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Tuesday, January 26, 2021

Comcast to acquire Fort Worth, area cable customers as part of Time Warner merger

By Chris Isidore

NEW YORK (CNNMoney) — Comcast and Time Warner Cable have agreed to shed 3.9 million of their current customers, an attempt to ease concerns over their proposed merger. The sale on Monday, to Charter Communications, would leave the combined Comcast and Time Warner Cable with just less than 30% of households that subscribe to cable or satellite TV. Still, if the merger is approved, Comcast would have roughly 29 million subscribers — well ahead of either the 20 million customers of DirecTV or 14 million Dish customers. Following Monday’s deal, Charter would rank No. 4 in pay-TV subscribers, and be the No. 2 cable company. As part of the agreement, Charter will divest its Texas holdings, which includes Fort Worth, Keller, Weatherford, Denton and Cleburne and those systems will become part of Comcast.

Comcast will also acquire Time Warner customers in Arlington, Bedford, Colleyville, Dalworthington Gardens, Euless, Grand Prairie and Grapevine. Regulators and consumer advocates are concerned over the reduced choice of cable providers posed by the proposed merger. The divestiture of customers announced Monday will only take place if the deal is approved by regulators. In Monday’s deal, Charter is buying 1.4 million Time Warner Cable customers directly for $7.3 billion in cash. In addition, 2.5 million current Comcast customers will be spun off into a new cable company that will be controlled by Charter. Finally, Charter will swap 1.6 million of its customers to Comcast in return for 1.6 million current Time Warner Cable subscribers. The rationale for the swap is that it would cluster Charter and Comcast subscribers geographically following a merger.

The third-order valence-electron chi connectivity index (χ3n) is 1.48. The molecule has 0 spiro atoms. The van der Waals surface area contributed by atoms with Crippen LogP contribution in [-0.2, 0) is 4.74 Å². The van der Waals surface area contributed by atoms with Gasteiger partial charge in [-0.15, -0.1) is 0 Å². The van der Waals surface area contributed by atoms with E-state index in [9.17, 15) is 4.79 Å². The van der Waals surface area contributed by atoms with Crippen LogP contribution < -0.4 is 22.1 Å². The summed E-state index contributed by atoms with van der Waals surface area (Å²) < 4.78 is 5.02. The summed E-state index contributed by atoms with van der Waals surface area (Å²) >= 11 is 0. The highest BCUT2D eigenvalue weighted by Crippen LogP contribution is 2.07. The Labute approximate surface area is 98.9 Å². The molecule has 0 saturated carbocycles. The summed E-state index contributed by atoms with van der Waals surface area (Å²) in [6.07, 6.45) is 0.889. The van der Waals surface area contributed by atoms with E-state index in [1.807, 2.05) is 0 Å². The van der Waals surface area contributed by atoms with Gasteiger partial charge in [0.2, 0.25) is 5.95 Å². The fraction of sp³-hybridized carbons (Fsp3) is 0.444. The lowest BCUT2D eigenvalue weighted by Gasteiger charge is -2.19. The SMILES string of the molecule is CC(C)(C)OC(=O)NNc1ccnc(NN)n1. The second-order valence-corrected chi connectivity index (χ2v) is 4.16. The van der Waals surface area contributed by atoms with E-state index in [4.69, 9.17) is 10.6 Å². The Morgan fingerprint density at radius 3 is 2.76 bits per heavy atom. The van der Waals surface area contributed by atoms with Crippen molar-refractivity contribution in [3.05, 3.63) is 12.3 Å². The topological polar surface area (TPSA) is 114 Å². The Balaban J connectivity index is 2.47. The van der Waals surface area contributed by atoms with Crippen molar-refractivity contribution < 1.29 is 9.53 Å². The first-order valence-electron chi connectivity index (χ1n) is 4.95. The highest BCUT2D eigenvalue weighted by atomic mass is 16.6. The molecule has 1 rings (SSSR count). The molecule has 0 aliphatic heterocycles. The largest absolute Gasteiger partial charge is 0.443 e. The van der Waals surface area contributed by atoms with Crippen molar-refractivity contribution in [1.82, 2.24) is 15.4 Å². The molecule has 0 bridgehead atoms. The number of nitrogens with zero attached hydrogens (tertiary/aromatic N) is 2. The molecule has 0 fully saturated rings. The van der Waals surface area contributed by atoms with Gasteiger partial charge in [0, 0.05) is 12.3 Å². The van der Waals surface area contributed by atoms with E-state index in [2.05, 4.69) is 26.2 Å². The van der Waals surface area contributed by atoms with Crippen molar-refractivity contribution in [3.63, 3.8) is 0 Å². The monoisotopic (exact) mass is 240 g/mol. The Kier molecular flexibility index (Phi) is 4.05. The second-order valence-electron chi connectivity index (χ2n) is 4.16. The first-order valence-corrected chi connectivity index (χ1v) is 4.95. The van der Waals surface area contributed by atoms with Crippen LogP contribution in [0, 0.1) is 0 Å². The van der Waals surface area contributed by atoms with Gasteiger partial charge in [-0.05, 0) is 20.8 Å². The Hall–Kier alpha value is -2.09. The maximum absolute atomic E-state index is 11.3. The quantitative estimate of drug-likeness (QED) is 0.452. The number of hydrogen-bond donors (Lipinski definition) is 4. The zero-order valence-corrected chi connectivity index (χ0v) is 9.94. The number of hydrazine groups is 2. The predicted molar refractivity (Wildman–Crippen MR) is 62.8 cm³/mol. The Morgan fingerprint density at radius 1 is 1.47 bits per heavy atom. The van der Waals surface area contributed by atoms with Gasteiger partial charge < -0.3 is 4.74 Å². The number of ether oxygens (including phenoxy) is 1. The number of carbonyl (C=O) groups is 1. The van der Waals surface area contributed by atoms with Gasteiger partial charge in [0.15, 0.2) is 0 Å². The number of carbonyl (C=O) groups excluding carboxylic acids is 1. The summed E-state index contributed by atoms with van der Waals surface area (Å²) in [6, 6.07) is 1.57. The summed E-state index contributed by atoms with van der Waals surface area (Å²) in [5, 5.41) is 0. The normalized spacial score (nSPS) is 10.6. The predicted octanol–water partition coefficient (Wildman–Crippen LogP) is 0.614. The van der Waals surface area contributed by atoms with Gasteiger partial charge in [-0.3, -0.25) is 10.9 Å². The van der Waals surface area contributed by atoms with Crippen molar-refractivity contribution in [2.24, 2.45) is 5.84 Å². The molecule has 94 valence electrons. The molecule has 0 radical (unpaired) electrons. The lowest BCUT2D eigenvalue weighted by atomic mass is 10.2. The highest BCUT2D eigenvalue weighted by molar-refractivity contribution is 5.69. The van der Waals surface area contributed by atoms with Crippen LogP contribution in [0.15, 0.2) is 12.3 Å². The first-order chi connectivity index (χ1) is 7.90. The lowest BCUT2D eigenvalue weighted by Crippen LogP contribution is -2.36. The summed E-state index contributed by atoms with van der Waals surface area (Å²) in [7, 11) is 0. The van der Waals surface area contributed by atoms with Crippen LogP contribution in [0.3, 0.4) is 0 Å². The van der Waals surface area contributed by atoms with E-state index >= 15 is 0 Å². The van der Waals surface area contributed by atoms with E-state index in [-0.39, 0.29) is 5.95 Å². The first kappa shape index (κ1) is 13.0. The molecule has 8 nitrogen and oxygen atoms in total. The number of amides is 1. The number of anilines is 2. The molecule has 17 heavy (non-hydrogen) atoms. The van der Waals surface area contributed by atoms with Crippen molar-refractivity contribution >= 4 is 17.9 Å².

Comcast spokeswoman D’Arcy Rudnay said that between the cash and stock in the deal, Charter is paying about $20 billion to acquire access to the 3.9 million subscribers.

Charter had been seeking its own purchase of Time Warner Cable, but Time Warner Cable rejected its $37 billion offer as a “grossly inadequate price.” A month later Comcast stepped in with its own $45 billion deal for Time Warner Cable.  

Robert Francis
Robert is a Fort Worth native and longtime editor of the Fort Worth Business Press. He is a former president of the local Society of Professional Journalists and was a freelancer for a variety of newspapers, weeklies and magazines, including American Way, BrandWeek and InformatonWeek. A graduate of TCU, Robert has held a variety of writing and editing positions at publications such as the Grand Prairie Daily News and InfoWorld. He is also a musician and playwright.

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